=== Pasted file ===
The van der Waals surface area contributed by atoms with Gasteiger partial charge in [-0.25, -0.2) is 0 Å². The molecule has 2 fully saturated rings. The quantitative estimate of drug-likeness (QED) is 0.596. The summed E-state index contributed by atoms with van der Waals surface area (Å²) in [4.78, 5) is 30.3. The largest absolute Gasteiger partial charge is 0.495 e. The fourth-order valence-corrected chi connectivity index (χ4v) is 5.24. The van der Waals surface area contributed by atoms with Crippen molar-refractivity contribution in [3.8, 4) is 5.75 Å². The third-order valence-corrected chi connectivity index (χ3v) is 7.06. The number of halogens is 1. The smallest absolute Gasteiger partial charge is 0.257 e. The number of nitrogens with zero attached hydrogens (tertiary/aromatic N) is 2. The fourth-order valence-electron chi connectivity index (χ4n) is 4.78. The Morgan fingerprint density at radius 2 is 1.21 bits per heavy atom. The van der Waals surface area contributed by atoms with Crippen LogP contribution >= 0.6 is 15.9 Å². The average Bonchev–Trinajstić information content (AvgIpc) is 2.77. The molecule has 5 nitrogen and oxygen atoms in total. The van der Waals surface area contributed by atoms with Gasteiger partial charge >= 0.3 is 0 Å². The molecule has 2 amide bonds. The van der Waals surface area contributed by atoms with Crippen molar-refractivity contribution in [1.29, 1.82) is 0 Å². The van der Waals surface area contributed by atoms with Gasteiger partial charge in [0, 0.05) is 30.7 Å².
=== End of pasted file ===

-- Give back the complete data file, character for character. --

The van der Waals surface area contributed by atoms with Gasteiger partial charge in [-0.25, -0.2) is 0 Å². The molecule has 2 fully saturated rings. The quantitative estimate of drug-likeness (QED) is 0.596. The summed E-state index contributed by atoms with van der Waals surface area (Å²) in [4.78, 5) is 30.3. The largest absolute Gasteiger partial charge is 0.495 e. The fourth-order valence-corrected chi connectivity index (χ4v) is 5.24. The van der Waals surface area contributed by atoms with Crippen molar-refractivity contribution in [3.8, 4) is 5.75 Å². The third-order valence-corrected chi connectivity index (χ3v) is 7.06. The number of halogens is 1. The smallest absolute Gasteiger partial charge is 0.257 e. The number of nitrogens with zero attached hydrogens (tertiary/aromatic N) is 2. The fourth-order valence-electron chi connectivity index (χ4n) is 4.78. The Morgan fingerprint density at radius 2 is 1.21 bits per heavy atom. The van der Waals surface area contributed by atoms with Crippen LogP contribution >= 0.6 is 15.9 Å². The average Bonchev–Trinajstić information content (AvgIpc) is 2.77. The molecule has 5 nitrogen and oxygen atoms in total. The van der Waals surface area contributed by atoms with Gasteiger partial charge >= 0.3 is 0 Å². The molecule has 2 amide bonds. The van der Waals surface area contributed by atoms with Crippen molar-refractivity contribution in [1.29, 1.82) is 0 Å². The van der Waals surface area contributed by atoms with Gasteiger partial charge in [0, 0.05) is 30.7 Å².